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The Possession of David O'Reilly

Director: Andrew Cull, Steve Isles
Cast: Giles Alderson, Francesca Fowler, Nicholas Shaw

(US DVD: 16 Nov 2010)

“You know when see something out of the corner of your eye and you turn and its not there?” This question comes from the titular figure in The Possession of David O’Reilly who is tortured by disturbing sounds, night terrors and, perhaps, severe mental illness. In directorial team Andrew Cull and Steve Isle’s first film, O’Reilly is maybe possessed, maybe haunted by a ghost or maybe just losing his marbles in spectacularly pyrotechnic fashion.


He’s also the worst houseguest of all time. He appears, late at night, at the door of London couple Kate and Alex with a tale of betrayal by his long-time girlfriend. Welcomed by his friends, he quickly gets his paranormal freak on, seeing apparitions in mirrors, having ghostly visitations and standing over Kate and Alex’s bed in the middle of the night. Increasingly the couple, especially Alex, become caught up in David’s nightmare world and begin to see the shapes in the shadows.


Comparisons between this small British production and the Paranormal Activity franchise are inevitable. Although there are some obvious similarities, Possession aspires to a somewhat deeper experience of horror than the there’s- something- behind-the-door/standing-over-our-bed creepiness of Paranormal Activity.


In the best example of this, a somewhat cerebral discussion of the meaning of monsters, David asserts that “if there are monsters and devils” then there must a God. In one of the character’s many bleary-eyed moments of despair, he screeches that there is a hell but no heaven, his off-kilter mental state suggesting that psychological, rather than demonic, mischief is really at work. Indeed, this ambiguity is maintained throughout, though with some fairly cheesy slips along the way.


The first half hour is by far the strongest segment of the film. The Possession of David O’Reilly starts with promising menace, giving us trances, sleepwalking, monsters in mirrors, strange noises and shadows that are maybe not shadows. Filled with a quiet gothicism, the juxtaposition of everyday normalcy with the sense of things not quit right creates a truly unsettling feeling. Solid performances from relatively new and unknown actors Francesca Fowler and Nicolas Shaw help give a sense of reality to the couple that invites David O’Reilly, and a world of horror, into their flat. Giles Alderson as O’Reilly is convincingly terrorized and/or out of his mind.


Unfortunately, the last 45 or so minutes goes off the rails. Much of the film’s last segment is shot in the dark with a lot of screaming and running around. This is supposed to be chilling, but quickly begins to have the same effect as listening to annoyingly noisy adolescents. An intentional ambiguity about whether something truly paranormal is occurring is maintained, though this pose is lamed when the film throws out a few bargain basement, failed effects as red meat for horror fans.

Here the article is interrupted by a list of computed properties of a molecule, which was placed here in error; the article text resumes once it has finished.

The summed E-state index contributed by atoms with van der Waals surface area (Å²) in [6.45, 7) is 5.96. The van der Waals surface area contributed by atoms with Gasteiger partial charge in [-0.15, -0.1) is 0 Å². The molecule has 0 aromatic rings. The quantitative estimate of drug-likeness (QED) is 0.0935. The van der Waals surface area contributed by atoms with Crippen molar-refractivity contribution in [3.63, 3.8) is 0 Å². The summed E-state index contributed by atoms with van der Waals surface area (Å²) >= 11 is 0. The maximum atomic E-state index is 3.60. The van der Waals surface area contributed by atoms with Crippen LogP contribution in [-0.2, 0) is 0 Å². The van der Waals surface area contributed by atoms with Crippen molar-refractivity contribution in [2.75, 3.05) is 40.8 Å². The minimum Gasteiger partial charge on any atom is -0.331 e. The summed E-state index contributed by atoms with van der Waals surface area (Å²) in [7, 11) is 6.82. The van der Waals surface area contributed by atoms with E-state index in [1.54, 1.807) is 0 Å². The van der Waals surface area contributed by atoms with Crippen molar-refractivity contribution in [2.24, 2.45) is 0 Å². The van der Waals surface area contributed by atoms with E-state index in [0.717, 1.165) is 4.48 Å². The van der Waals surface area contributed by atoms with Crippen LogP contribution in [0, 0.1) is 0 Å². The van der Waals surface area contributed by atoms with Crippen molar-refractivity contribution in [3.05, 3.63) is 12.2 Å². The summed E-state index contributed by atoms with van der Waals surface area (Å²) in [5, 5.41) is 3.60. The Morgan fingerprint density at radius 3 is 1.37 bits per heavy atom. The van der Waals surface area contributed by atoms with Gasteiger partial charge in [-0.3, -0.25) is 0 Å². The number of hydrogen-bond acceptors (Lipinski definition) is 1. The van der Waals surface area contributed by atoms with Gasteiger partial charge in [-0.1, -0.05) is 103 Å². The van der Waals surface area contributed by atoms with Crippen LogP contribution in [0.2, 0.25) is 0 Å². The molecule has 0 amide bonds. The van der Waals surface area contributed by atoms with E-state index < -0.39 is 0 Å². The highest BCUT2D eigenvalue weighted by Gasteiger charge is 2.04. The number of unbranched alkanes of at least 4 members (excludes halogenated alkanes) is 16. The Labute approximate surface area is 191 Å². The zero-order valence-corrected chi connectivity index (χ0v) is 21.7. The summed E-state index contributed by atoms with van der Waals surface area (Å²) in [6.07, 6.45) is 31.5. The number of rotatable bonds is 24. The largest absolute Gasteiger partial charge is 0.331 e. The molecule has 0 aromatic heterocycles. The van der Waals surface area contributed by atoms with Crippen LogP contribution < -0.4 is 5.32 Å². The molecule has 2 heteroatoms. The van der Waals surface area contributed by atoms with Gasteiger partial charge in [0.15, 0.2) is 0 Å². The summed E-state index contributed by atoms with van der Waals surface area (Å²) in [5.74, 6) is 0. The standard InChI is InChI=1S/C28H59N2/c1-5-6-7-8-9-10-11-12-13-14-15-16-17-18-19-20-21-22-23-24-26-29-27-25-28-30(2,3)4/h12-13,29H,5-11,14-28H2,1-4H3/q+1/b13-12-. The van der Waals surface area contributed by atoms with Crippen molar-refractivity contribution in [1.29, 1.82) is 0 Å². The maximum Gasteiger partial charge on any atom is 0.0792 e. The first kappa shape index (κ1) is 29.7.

Then there are the moments of supreme absurdity. At one point, a glass and a newspaper become a kind of makeshift Ouija board and together create the silliest and least frightening horror effect I’ve seen in a contemporary film. The ending is a long, dark , irritatingly loud, barely visible, series of events with the three principals locked in a room with one another. It features a conclusion that attempts to be both shocking and somewhat open-ended. Most viewers will simply roll their eyes at the effort. We’ve seen it before and we’ve seen it done better before.


One odd point about how this film is how it has been advertised and discussed. A number of on-line previews suggest that The Possession of David O’Reilly was done in documentary style though this is not exactly the case. If you are truly tired of the found footage phenomenon in horror, this film manages to use elements of it (there is a digital camera running the whole time and certain elements of a documentary aesthetic are present) while employing the traditional direction and cinematography of a feature film. Although this film has severe limitations, it is in no sense a Blair Witch, Paranormal Activity, Cloverfield rip-off.


This IFC DVD release is stripped down with no featurettes, “Making of” material or even commentary. Its doubtful the film will interest you enough to want to see any and it also appears that even cast and crew didn’t really want to talk about it. Fair enough.


Fans of this sub-genre of horror will be intrigued by The Possession of David O’Reilly and enjoy its atmospheric opening act. Everyone else, including most horror fans, should probably stay away from this disappointing possession drama.

Rating:

W. Scott Poole is a writer and an associate professor of history at the College of Charleston. He's the author of Vampira: Dark Goddess of Horror, a book about the life and strange times of America's first horror host out in September 2014 from Counterpoint/Soft Skull. He is also the author of the award-winning Monsters in America (2011). Follow him on twitter @monstersamerica.


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